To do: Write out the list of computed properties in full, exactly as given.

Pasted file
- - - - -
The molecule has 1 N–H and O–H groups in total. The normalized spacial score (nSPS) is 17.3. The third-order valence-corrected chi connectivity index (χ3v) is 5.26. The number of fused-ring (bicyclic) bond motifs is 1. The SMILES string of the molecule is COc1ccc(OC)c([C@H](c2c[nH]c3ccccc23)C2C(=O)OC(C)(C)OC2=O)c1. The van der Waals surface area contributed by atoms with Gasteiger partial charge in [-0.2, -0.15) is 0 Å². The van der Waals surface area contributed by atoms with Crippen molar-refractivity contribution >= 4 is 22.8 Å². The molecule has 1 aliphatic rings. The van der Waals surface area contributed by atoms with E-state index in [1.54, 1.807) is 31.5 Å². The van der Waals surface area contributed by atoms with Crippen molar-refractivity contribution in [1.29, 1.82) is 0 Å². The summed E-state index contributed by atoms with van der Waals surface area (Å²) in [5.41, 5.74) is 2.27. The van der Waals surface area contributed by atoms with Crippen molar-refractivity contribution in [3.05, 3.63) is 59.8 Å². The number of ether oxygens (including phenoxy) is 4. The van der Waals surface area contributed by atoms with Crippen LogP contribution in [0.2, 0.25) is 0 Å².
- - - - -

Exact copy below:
The molecule has 1 N–H and O–H groups in total. The normalized spacial score (nSPS) is 17.3. The third-order valence-corrected chi connectivity index (χ3v) is 5.26. The number of fused-ring (bicyclic) bond motifs is 1. The SMILES string of the molecule is COc1ccc(OC)c([C@H](c2c[nH]c3ccccc23)C2C(=O)OC(C)(C)OC2=O)c1. The van der Waals surface area contributed by atoms with Gasteiger partial charge in [-0.2, -0.15) is 0 Å². The van der Waals surface area contributed by atoms with Crippen molar-refractivity contribution >= 4 is 22.8 Å². The molecule has 1 aliphatic rings. The van der Waals surface area contributed by atoms with E-state index in [1.54, 1.807) is 31.5 Å². The van der Waals surface area contributed by atoms with Crippen molar-refractivity contribution in [1.29, 1.82) is 0 Å². The summed E-state index contributed by atoms with van der Waals surface area (Å²) in [5.41, 5.74) is 2.27. The van der Waals surface area contributed by atoms with Crippen molar-refractivity contribution in [3.05, 3.63) is 59.8 Å². The number of ether oxygens (including phenoxy) is 4. The van der Waals surface area contributed by atoms with Crippen LogP contribution in [0.2, 0.25) is 0 Å².